• The Chilbury Ladies' Choir

  • A Novel
  • By: Jennifer Ryan
  • Narrated by: Gabrielle Glaister, Laura Kirman, Imogen Wilde, and others
  • Length: 11 hrs and 34 mins
  • Unabridged
  • Overall
    4.5 out of 5 stars 1,261
  • Performance
    4.5 out of 5 stars 1,154
  • Story
    4.5 out of 5 stars 1,150

As England enters World War II's dark early days, spirited music professor Primrose Trent, recently arrived to the village of Chilbury, emboldens the women of the town to defy the Vicar's stuffy edict to shutter the church's choir in the absence of men and instead carry on singing. Resurrecting themselves as The Chilbury Ladies' Choir, the women of this small village soon use their joint song to lift up themselves and the community as the war tears through their lives.

  • 2 out of 5 stars
  • A Romance

  • By Sara on 04-17-17

Women in WWII British village rally

Overall
4 out of 5 stars
Performance
4 out of 5 stars
Story
4 out of 5 stars

Reviewed: 01-11-18

This is an excellent story about the effects of WWII on the women of Chilbury, UK. The characters and the plot lines are very interesting, and the audible version includes a few choral numbers.

  • Jacob T. Marley

  • By: R. William Bennett
  • Narrated by: Simon Vance
  • Length: 4 hrs and 10 mins
  • Unabridged
  • Overall
    4.5 out of 5 stars 2,837
  • Performance
    5 out of 5 stars 2,657
  • Story
    4.5 out of 5 stars 2,639

"Marley was dead to begin with...." These chillingly familiar words begin the classic Christmas tale of remorse and redemption in A Christmas Carol by Charles Dickens. Now R. William Bennett rewinds the story and focuses the spotlight on Scrooge’s miserly business partner, Jacob T. Marley, who was allowed to return as a ghost to warn Scrooge away from his ill-fated path. Why was Marley allowed to return? And why hadn’t he been given the same chance as Ebenezer Scrooge? Or had he?

  • 5 out of 5 stars
  • This is my favorite book! I listen to it all year

  • By Lyle K Holden on 08-07-17

Excellent companion to A Christmas Carol

Overall
5 out of 5 stars
Performance
5 out of 5 stars
Story
5 out of 5 stars

Reviewed: 01-11-18

I LOVE this book! If A Christmas Carol is about making amends; Jacob T. Marley is about atonement.

  • When She Woke

  • By: Hillary Jordan
  • Narrated by: Heather Corrigan
  • Length: 10 hrs and 47 mins
  • Unabridged
  • Overall
    4 out of 5 stars 601
  • Performance
    4.5 out of 5 stars 537
  • Story
    4 out of 5 stars 536

Hannah Payne awakens to a nightmare. She is lying on a table in a bare room, covered only by a paper gown, with cameras broadcasting her every move to millions at home. She is now a convicted criminal, and her skin color has been genetically altered. Her crime, according to the State of Texas: the murder of her unborn child, whose father she refuses to name. Her color: red. The color of newly shed blood.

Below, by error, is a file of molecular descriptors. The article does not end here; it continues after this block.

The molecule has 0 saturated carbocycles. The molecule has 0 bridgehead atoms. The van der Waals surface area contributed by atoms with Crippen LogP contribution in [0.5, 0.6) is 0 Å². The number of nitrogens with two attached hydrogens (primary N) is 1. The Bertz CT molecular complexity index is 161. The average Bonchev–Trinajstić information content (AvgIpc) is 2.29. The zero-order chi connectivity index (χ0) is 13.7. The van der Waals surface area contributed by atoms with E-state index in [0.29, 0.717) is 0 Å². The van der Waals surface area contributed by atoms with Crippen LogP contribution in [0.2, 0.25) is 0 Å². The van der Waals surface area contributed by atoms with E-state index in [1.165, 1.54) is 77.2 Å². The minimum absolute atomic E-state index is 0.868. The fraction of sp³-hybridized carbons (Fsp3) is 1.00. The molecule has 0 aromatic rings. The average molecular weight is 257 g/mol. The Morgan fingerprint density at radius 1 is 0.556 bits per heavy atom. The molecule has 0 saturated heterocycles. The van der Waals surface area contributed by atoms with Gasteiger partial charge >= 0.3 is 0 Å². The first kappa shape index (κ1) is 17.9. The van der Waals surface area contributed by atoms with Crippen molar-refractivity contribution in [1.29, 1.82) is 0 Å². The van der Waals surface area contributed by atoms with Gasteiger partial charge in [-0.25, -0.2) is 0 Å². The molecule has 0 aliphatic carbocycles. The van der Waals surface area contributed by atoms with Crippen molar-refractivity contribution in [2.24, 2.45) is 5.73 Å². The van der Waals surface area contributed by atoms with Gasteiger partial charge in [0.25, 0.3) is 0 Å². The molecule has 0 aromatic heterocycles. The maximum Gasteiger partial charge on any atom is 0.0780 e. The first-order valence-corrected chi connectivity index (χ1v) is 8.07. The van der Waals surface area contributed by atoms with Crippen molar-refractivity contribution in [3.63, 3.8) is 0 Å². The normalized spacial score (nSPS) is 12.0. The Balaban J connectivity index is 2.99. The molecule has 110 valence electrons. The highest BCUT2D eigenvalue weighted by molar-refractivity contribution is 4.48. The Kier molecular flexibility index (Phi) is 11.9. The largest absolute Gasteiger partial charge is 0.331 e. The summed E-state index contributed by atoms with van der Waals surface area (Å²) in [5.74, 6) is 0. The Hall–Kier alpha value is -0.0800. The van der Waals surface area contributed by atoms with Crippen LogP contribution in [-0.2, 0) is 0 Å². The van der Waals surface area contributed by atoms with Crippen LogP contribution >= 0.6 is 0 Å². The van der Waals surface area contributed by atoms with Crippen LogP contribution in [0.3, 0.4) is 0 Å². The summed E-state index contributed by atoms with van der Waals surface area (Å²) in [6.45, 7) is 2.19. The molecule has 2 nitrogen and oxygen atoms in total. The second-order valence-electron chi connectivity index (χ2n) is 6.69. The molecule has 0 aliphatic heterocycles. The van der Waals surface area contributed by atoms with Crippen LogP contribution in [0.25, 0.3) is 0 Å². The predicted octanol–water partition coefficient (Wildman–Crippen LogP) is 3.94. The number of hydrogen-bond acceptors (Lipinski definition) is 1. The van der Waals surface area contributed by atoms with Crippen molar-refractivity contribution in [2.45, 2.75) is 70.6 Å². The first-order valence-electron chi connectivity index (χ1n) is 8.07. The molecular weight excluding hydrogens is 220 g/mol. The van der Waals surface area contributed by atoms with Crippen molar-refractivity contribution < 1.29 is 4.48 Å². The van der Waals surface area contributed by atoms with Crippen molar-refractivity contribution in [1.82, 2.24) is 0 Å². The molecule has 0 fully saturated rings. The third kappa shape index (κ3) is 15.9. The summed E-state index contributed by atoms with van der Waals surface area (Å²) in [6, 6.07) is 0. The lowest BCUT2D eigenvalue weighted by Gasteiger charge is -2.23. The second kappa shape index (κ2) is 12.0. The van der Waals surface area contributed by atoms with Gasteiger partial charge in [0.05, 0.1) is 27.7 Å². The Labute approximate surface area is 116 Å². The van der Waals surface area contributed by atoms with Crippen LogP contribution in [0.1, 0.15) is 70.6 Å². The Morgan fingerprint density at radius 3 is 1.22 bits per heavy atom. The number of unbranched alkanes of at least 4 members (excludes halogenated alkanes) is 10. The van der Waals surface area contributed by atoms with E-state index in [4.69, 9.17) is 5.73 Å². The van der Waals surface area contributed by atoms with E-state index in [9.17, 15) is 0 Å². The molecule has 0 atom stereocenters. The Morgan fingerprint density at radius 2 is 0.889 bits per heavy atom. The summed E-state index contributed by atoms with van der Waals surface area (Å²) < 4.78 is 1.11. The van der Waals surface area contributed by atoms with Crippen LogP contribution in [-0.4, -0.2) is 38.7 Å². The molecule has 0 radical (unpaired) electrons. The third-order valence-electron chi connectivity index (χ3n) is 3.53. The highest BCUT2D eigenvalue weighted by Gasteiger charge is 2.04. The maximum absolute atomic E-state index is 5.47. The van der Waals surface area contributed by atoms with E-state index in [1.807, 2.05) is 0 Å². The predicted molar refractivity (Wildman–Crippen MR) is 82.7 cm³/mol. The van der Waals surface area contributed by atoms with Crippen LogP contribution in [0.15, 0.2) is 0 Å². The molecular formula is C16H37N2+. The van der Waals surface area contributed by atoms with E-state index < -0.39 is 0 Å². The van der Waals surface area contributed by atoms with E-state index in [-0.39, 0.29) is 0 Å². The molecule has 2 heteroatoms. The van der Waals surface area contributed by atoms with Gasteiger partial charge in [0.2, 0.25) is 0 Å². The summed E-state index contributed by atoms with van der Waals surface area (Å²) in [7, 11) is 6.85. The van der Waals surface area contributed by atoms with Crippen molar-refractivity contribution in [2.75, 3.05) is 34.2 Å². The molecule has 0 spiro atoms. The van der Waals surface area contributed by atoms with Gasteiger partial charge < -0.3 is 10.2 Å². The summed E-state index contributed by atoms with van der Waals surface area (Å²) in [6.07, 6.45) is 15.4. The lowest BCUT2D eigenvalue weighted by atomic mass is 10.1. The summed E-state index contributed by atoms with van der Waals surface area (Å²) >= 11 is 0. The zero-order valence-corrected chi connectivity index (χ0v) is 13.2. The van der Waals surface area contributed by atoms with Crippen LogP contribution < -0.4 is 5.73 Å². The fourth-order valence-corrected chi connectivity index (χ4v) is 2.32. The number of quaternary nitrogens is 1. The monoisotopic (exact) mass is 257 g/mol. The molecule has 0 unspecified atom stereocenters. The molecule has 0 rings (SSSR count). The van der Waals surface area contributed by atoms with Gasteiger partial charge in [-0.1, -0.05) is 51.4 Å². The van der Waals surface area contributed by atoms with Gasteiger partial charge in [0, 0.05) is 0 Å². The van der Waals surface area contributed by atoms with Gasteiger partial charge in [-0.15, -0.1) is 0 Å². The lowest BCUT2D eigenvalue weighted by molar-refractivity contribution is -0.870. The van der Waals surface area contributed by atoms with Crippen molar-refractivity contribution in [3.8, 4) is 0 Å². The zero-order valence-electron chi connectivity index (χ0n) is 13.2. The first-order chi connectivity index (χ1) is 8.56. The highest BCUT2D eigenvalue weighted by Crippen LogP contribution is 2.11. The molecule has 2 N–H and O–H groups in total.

• 4 out of 5 stars
  • A Thoughtful Dystopia

  • By Amy on 01-28-13

Dystopian future

Overall
3 out of 5 stars
Performance
4 out of 5 stars
Story
3 out of 5 stars

Reviewed: 01-11-18

This book is set in a not-too-distant dystopian future, similar in theme to The Handmaid's Tale. I found much of the plot (character behavior and decisions -- not the science fiction aspects) to be contrived, illogical, and unlikely, but overall enjoyed listening. As with The Handmaid's Tale, the chilling political and social environments are all too believable. The narrator is pretty good; accents and male voices are a bit weak, but not too distracting.

  • Witches of Lychford

  • By: Paul Cornell
  • Narrated by: Marisa Calin
  • Length: 3 hrs and 24 mins
  • Unabridged
  • Overall
    4 out of 5 stars 160
  • Performance
    4.5 out of 5 stars 147
  • Story
    4 out of 5 stars 149

The villagers in the sleepy hamlet of Lychford are divided. A supermarket wants to build a major branch on their border. Some welcome the employment opportunities while some object to the modernization of the local environment. Judith Mawson (local crank) knows the truth - that Lychford lies on the boundary between two worlds and that the destruction of the border will open wide the gateways to malevolent beings beyond imagination. But if she is to have her voice heard, she's going to need the assistance of some unlikely allies....

  • 5 out of 5 stars
  • Superb story and narration

  • By Jeffrey W. McClure on 11-13-15

Witches vs. Fairy

Overall
4 out of 5 stars
Performance
4 out of 5 stars
Story
4 out of 5 stars

Reviewed: 11-13-17

I enjoyed the audible version of this modern fairy tale dealing with 3 women who join together to defeat some nasty fairy folk. One of the women is an older "witch;" one is a young witch who's interested in the science of the craft more than the magic; and the third is an Anglican minister who isn't sure what she really believes. All three are dealing with grief. It's the start of a trilogy, which I might continue. The writing and dialog are very good.

Audible 20 review sweepstakes.

2 of 3 people found this review helpful

News of the World audiobook cover art
  • News of the World

  • A Novel
  • By: Paulette Jiles
  • Narrated by: Grover Gardner
  • Length: 5 hrs and 58 mins
  • Unabridged
  • Overall
    4.5 out of 5 stars 6,308
  • Performance
    4.5 out of 5 stars 5,856
  • Story
    4.5 out of 5 stars 5,843

In the aftermath of the Civil War, an aging itinerant news reader agrees to transport a young captive of the Kiowa back to her people in this exquisitely rendered, morally complex, multilayered novel of historical fiction from the author of Enemy Women that explores the boundaries of family, responsibility, honor, and trust.

  • 5 out of 5 stars
  • Cookie cutter cowboys need not apply

  • By david1j on 01-13-17

Surprisingly Good

Overall
4 out of 5 stars
Performance
5 out of 5 stars
Story
4 out of 5 stars

Reviewed: 11-13-17

This is a surprisingly good little book (beautiful language, fabulous dialog) set post-Civil War in the Plains states about the plight of children who were captured by Native Americans, rescued/ransomed, and then returned to their families. The main characters, Captain J.K. Kidd and Johanna, are fabulous; the villains are nasty; and the story is very plausible. Per the book's afterword, very little is known about the psychology of captive children, their apparently complete transformation to Native culture, and their sometimes extreme resistance to "civilization." My rating reflects some minor disappointment about the short denouement, but I think a longer one would probably detract from the essence of *this* novel, and doing it justice would likely require whole a sequel (or two).

The reader is excellent. I especially loved the way he captured Johanna's pronunciations.